My name is Lokesh Pawar and I am a sexual abuse survivor, and no, I am not a female.
It is a common story that lingers in every corner of India and beyond, but is often missed. Numerous male sexual abuse survivors are left only to survive – living without justice for something that they never started. We don’t even know the magnitude of it. Fortunately, the country is starting to talk about this problem now.
In 2018, the National Crime Records Bureau (NCRB) said 109 children were sexually abused every day in India. The statistic on crimes against women is even harder to gulp. But one aspect of this problem is always missing from such records and statements – male sexual abuse.
I was first sexually abused at the age of six, which continued until the age of 15, by a member of my extended family. It is unfortunate, but most people still don’t want to talk about it. This very lack of conversation has created several problems for me and many others.
In a cross-sectional study of gender-based violence against men in Haryana, 52.4 per cent of men said they had experienced violence. Most probably, this is a low estimate since it doesn’t include non-contact experiences, which can also have lasting negative effects, and these are just the ‘reported’ cases.
The social stigma and silence around male sexual abuse and assault result in a lack of awareness about the effects of these experiences. It also prevents boys and men from reporting cases against the abusers, resulting in no closure or healing for all those affected.
It took me nearly four years of personal research to understand the gravity of the incidents that had unfolded over nine years of my life. People do not realise this, but the word ‘NO’ has immense power in it and must be used more often. I remember the day I stood up to my abuser when he told me, “Karde meri khushi ke liye (Do it for my happiness)”. I had heard it way too many times, and could no longer stand it, and said, “NO!” At that point, I saw a rapist in him, not a relative.
In a country like India, men are constantly told to hide away their emotions behind the statement ‘Mard ko dard nahi hota’, and it leaves them torn with the fear of societal repercussion. The same view has led people to believe that a man or boy cannot be raped or sexually assaulted because of their privilege and standing in a patriarchal society. Sexual abuse is no less than an epidemic, and it needs the attention of lawmakers and people in this country.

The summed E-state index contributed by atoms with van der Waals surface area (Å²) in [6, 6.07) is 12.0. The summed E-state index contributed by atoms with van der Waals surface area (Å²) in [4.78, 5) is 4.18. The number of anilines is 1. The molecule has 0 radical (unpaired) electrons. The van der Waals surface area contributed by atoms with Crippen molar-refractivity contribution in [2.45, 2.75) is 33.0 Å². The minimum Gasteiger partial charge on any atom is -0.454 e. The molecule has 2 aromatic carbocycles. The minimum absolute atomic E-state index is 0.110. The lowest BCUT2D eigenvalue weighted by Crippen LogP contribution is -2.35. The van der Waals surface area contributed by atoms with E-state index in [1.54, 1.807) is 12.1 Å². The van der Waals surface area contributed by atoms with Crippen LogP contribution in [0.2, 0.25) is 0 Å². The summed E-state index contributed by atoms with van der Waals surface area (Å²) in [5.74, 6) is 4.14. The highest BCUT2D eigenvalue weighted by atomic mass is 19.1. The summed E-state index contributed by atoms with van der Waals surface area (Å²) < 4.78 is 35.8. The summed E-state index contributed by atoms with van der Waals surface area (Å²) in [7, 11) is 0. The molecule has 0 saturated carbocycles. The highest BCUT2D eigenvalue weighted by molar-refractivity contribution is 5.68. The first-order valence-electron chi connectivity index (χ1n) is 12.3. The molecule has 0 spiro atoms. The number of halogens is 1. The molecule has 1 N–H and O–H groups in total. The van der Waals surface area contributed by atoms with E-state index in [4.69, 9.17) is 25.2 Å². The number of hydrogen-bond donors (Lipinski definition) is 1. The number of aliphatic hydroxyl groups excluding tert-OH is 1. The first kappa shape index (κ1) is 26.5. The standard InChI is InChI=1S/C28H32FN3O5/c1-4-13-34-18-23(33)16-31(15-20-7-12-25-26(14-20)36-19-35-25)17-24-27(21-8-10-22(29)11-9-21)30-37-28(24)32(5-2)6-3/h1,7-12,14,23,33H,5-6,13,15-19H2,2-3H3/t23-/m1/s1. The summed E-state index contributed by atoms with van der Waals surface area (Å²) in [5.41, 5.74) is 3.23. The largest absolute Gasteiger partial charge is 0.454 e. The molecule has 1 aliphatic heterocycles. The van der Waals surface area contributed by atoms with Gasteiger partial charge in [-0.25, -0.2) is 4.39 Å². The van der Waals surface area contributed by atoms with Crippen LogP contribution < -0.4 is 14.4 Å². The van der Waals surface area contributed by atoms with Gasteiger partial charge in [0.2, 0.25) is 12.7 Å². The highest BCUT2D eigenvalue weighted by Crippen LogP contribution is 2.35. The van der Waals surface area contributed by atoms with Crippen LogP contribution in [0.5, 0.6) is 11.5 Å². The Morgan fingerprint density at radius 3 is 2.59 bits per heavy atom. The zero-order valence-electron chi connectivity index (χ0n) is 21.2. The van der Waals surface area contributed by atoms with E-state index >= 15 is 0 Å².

For me, the entire experience itself was painful, hurtful and traumatising, but the moment you understand that you are not at fault and that there is no need for you to be ashamed, healing begins.
As I dive deeper into something that largely lacks representation, I hope that this world stops gendering abuses, violence and cases of rape. I also hope that the legislative bodies bring about necessary amendments to the POCSO Act, keeping pace with ever-evolving societal needs.
But just how the decriminalisation of Section 377 has in no way changed the mindset of most people towards the LGBTQIA+ community, only laws and acceptance of male sexual abuse will not help survivors. Moreover, the several guidelines given out by the Ministry of Women and Child Development are yet not implemented in the country. Not even one court in India is child-friendly – survivors know that.
No wonder so many cases go unreported today.
For men, it is more difficult to open up or report cases of abuse because society largely doesn’t believe a man can be raped, and I have been a victim of this. As important as it is to make laws, a more open mindset is equally essential.
That’s where the power of social media comes in.
The world has truly become small and social media has played a key role in making that happen. Ever since I shared my story of abuse publicly, I’ve received truckloads of love and support from people all over the internet. Having said that, it is truly sad that countless people, regardless of their gender, could relate to the trauma and experience. As an activist, I get to talk to a lot of survivors and every time I talk to someone, we form a mutual understanding. We let each other know that we aren’t alone in it. And that is an empowering feeling.
Social media has also opened up the opportunity for me to be a part of several support groups like HUMEN – a UK-based support group for men to share their pain and trauma, and most importantly, listen.
My story and my experience have been heard already. What I am doing now is being that supportive ‘someone’ who I couldn’t find for myself back then.
The author is a 23-year-old writer, content creator and a sexual abuse survivor and activist. You can find him on Instagram @lokeshpawarr and on Twitter @Lokeshpawarrr. Views are personal.
(Edited by Neera Majumdar)